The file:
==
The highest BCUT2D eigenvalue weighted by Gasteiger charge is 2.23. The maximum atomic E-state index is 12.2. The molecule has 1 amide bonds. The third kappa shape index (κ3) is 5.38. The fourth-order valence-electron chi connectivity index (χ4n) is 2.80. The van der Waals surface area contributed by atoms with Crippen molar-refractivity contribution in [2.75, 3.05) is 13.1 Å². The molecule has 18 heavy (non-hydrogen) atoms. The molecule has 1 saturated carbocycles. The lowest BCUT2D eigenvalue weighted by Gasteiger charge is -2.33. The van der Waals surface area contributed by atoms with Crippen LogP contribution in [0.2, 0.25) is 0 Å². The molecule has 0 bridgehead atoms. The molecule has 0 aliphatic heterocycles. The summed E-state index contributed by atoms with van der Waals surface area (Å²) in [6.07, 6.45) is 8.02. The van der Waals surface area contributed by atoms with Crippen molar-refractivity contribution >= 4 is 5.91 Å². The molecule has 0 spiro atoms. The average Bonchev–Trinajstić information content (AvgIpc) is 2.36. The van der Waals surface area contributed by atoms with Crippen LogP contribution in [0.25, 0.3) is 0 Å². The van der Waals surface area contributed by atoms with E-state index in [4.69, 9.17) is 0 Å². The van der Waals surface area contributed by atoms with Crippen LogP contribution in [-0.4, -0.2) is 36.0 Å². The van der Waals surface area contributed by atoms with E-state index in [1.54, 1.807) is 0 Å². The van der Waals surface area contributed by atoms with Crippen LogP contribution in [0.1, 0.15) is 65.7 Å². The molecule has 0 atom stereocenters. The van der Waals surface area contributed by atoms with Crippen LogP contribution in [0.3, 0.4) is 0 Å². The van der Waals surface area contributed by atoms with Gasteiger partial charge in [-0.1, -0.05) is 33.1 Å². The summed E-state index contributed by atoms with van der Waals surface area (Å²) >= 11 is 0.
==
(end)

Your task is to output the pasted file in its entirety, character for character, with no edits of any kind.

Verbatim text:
The highest BCUT2D eigenvalue weighted by Gasteiger charge is 2.23. The maximum atomic E-state index is 12.2. The molecule has 1 amide bonds. The third kappa shape index (κ3) is 5.38. The fourth-order valence-electron chi connectivity index (χ4n) is 2.80. The van der Waals surface area contributed by atoms with Crippen molar-refractivity contribution in [2.75, 3.05) is 13.1 Å². The molecule has 18 heavy (non-hydrogen) atoms. The molecule has 1 saturated carbocycles. The lowest BCUT2D eigenvalue weighted by Gasteiger charge is -2.33. The van der Waals surface area contributed by atoms with Crippen LogP contribution in [0.2, 0.25) is 0 Å². The molecule has 0 bridgehead atoms. The molecule has 0 aliphatic heterocycles. The summed E-state index contributed by atoms with van der Waals surface area (Å²) in [6.07, 6.45) is 8.02. The van der Waals surface area contributed by atoms with Crippen molar-refractivity contribution >= 4 is 5.91 Å². The molecule has 0 spiro atoms. The average Bonchev–Trinajstić information content (AvgIpc) is 2.36. The van der Waals surface area contributed by atoms with Crippen LogP contribution in [0.25, 0.3) is 0 Å². The van der Waals surface area contributed by atoms with E-state index in [4.69, 9.17) is 0 Å². The van der Waals surface area contributed by atoms with Crippen LogP contribution in [-0.4, -0.2) is 36.0 Å². The van der Waals surface area contributed by atoms with E-state index in [1.54, 1.807) is 0 Å². The van der Waals surface area contributed by atoms with Crippen LogP contribution in [0.1, 0.15) is 65.7 Å². The molecule has 0 atom stereocenters. The van der Waals surface area contributed by atoms with Crippen LogP contribution in [0.3, 0.4) is 0 Å². The van der Waals surface area contributed by atoms with Gasteiger partial charge in [-0.1, -0.05) is 33.1 Å². The summed E-state index contributed by atoms with van der Waals surface area (Å²) >= 11 is 0.